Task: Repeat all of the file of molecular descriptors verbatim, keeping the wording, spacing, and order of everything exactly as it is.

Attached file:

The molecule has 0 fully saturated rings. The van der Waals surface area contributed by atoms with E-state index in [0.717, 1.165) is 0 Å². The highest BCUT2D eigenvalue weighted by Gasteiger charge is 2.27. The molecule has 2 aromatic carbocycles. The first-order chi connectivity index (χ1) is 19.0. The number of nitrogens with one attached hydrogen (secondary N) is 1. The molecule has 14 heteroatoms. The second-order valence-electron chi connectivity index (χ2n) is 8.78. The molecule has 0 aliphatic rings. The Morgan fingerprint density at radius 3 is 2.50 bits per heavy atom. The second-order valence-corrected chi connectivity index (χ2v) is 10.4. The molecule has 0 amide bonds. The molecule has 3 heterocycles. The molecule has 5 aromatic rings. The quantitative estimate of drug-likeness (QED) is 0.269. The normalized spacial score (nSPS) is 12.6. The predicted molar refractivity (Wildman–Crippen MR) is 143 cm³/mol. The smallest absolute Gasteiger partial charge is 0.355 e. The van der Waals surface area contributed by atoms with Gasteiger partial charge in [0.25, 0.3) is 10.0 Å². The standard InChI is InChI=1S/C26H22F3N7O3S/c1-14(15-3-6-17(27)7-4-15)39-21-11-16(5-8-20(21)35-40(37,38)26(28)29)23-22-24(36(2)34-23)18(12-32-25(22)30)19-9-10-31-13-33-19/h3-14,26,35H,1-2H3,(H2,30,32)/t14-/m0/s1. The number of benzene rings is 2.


The molecule has 0 fully saturated rings. The van der Waals surface area contributed by atoms with E-state index in [0.717, 1.165) is 0 Å². The highest BCUT2D eigenvalue weighted by Gasteiger charge is 2.27. The molecule has 2 aromatic carbocycles. The first-order chi connectivity index (χ1) is 19.0. The number of nitrogens with one attached hydrogen (secondary N) is 1. The molecule has 14 heteroatoms. The second-order valence-electron chi connectivity index (χ2n) is 8.78. The molecule has 0 aliphatic rings. The Morgan fingerprint density at radius 3 is 2.50 bits per heavy atom. The second-order valence-corrected chi connectivity index (χ2v) is 10.4. The molecule has 0 amide bonds. The molecule has 3 heterocycles. The molecule has 5 aromatic rings. The quantitative estimate of drug-likeness (QED) is 0.269. The normalized spacial score (nSPS) is 12.6. The predicted molar refractivity (Wildman–Crippen MR) is 143 cm³/mol. The smallest absolute Gasteiger partial charge is 0.355 e. The van der Waals surface area contributed by atoms with Gasteiger partial charge in [0.25, 0.3) is 10.0 Å². The standard InChI is InChI=1S/C26H22F3N7O3S/c1-14(15-3-6-17(27)7-4-15)39-21-11-16(5-8-20(21)35-40(37,38)26(28)29)23-22-24(36(2)34-23)18(12-32-25(22)30)19-9-10-31-13-33-19/h3-14,26,35H,1-2H3,(H2,30,32)/t14-/m0/s1. The number of benzene rings is 2.